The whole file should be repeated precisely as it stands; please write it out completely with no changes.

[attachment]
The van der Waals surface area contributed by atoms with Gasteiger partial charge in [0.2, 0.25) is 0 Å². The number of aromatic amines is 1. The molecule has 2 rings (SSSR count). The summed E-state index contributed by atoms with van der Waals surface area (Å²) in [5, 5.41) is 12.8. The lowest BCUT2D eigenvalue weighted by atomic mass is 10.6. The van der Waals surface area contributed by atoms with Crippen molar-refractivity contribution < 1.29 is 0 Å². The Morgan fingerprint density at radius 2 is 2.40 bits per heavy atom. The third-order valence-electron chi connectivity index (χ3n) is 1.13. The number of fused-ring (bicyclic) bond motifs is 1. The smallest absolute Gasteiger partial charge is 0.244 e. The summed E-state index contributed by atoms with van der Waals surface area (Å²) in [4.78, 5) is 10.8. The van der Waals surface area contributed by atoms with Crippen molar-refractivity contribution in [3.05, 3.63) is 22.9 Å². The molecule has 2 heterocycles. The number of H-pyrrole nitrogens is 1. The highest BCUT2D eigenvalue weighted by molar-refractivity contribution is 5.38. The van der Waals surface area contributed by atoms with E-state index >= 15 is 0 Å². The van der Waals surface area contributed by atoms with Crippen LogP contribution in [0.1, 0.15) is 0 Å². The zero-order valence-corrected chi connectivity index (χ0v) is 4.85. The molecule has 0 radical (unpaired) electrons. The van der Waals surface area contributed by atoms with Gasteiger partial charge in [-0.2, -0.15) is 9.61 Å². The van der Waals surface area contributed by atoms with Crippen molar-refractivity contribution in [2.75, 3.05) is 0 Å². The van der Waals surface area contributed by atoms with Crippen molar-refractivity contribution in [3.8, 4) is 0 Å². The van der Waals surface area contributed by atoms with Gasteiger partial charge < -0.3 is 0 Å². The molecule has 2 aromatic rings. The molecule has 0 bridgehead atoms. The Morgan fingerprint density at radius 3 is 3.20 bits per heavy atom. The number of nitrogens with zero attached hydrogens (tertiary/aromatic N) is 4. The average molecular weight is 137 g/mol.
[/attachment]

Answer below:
The van der Waals surface area contributed by atoms with Gasteiger partial charge in [0.2, 0.25) is 0 Å². The number of aromatic amines is 1. The molecule has 2 rings (SSSR count). The summed E-state index contributed by atoms with van der Waals surface area (Å²) in [5, 5.41) is 12.8. The lowest BCUT2D eigenvalue weighted by atomic mass is 10.6. The van der Waals surface area contributed by atoms with Crippen molar-refractivity contribution < 1.29 is 0 Å². The Morgan fingerprint density at radius 2 is 2.40 bits per heavy atom. The third-order valence-electron chi connectivity index (χ3n) is 1.13. The number of fused-ring (bicyclic) bond motifs is 1. The smallest absolute Gasteiger partial charge is 0.244 e. The summed E-state index contributed by atoms with van der Waals surface area (Å²) in [4.78, 5) is 10.8. The van der Waals surface area contributed by atoms with Crippen molar-refractivity contribution in [3.05, 3.63) is 22.9 Å². The molecule has 2 heterocycles. The number of H-pyrrole nitrogens is 1. The highest BCUT2D eigenvalue weighted by molar-refractivity contribution is 5.38. The van der Waals surface area contributed by atoms with E-state index >= 15 is 0 Å². The van der Waals surface area contributed by atoms with Crippen LogP contribution in [0.1, 0.15) is 0 Å². The zero-order valence-corrected chi connectivity index (χ0v) is 4.85. The molecule has 0 radical (unpaired) electrons. The van der Waals surface area contributed by atoms with Gasteiger partial charge in [-0.2, -0.15) is 9.61 Å². The van der Waals surface area contributed by atoms with Crippen molar-refractivity contribution in [2.75, 3.05) is 0 Å². The van der Waals surface area contributed by atoms with Crippen molar-refractivity contribution in [3.8, 4) is 0 Å². The van der Waals surface area contributed by atoms with Gasteiger partial charge < -0.3 is 0 Å². The molecule has 2 aromatic rings. The molecule has 0 bridgehead atoms. The Morgan fingerprint density at radius 3 is 3.20 bits per heavy atom. The number of nitrogens with zero attached hydrogens (tertiary/aromatic N) is 4. The average molecular weight is 137 g/mol.